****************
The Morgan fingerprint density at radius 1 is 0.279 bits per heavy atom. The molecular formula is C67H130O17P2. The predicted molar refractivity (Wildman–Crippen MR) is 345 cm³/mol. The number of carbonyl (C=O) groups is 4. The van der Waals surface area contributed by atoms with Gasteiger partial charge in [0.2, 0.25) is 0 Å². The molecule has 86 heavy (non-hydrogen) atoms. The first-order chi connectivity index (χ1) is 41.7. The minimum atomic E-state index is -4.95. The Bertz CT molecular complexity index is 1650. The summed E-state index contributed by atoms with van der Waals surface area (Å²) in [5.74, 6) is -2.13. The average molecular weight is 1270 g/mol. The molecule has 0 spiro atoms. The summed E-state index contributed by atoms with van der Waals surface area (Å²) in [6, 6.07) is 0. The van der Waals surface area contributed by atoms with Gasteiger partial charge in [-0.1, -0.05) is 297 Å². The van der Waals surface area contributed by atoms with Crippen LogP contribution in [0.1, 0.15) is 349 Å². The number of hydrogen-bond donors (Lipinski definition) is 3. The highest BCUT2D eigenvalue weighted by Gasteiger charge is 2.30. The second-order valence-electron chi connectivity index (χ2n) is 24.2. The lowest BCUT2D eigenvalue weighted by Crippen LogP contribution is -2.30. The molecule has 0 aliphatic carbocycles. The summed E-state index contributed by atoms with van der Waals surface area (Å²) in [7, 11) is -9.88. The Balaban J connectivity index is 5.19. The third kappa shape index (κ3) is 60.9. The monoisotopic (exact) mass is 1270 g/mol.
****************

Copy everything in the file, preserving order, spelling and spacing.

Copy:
The Morgan fingerprint density at radius 1 is 0.279 bits per heavy atom. The molecular formula is C67H130O17P2. The predicted molar refractivity (Wildman–Crippen MR) is 345 cm³/mol. The number of carbonyl (C=O) groups is 4. The van der Waals surface area contributed by atoms with Gasteiger partial charge in [0.2, 0.25) is 0 Å². The molecule has 86 heavy (non-hydrogen) atoms. The first-order chi connectivity index (χ1) is 41.7. The minimum atomic E-state index is -4.95. The Bertz CT molecular complexity index is 1650. The summed E-state index contributed by atoms with van der Waals surface area (Å²) in [5.74, 6) is -2.13. The average molecular weight is 1270 g/mol. The molecule has 0 spiro atoms. The summed E-state index contributed by atoms with van der Waals surface area (Å²) in [6, 6.07) is 0. The van der Waals surface area contributed by atoms with Gasteiger partial charge in [-0.1, -0.05) is 297 Å². The van der Waals surface area contributed by atoms with Crippen LogP contribution in [0.1, 0.15) is 349 Å². The number of hydrogen-bond donors (Lipinski definition) is 3. The highest BCUT2D eigenvalue weighted by Gasteiger charge is 2.30. The second-order valence-electron chi connectivity index (χ2n) is 24.2. The lowest BCUT2D eigenvalue weighted by Crippen LogP contribution is -2.30. The molecule has 0 aliphatic carbocycles. The summed E-state index contributed by atoms with van der Waals surface area (Å²) in [7, 11) is -9.88. The Balaban J connectivity index is 5.19. The third kappa shape index (κ3) is 60.9. The monoisotopic (exact) mass is 1270 g/mol.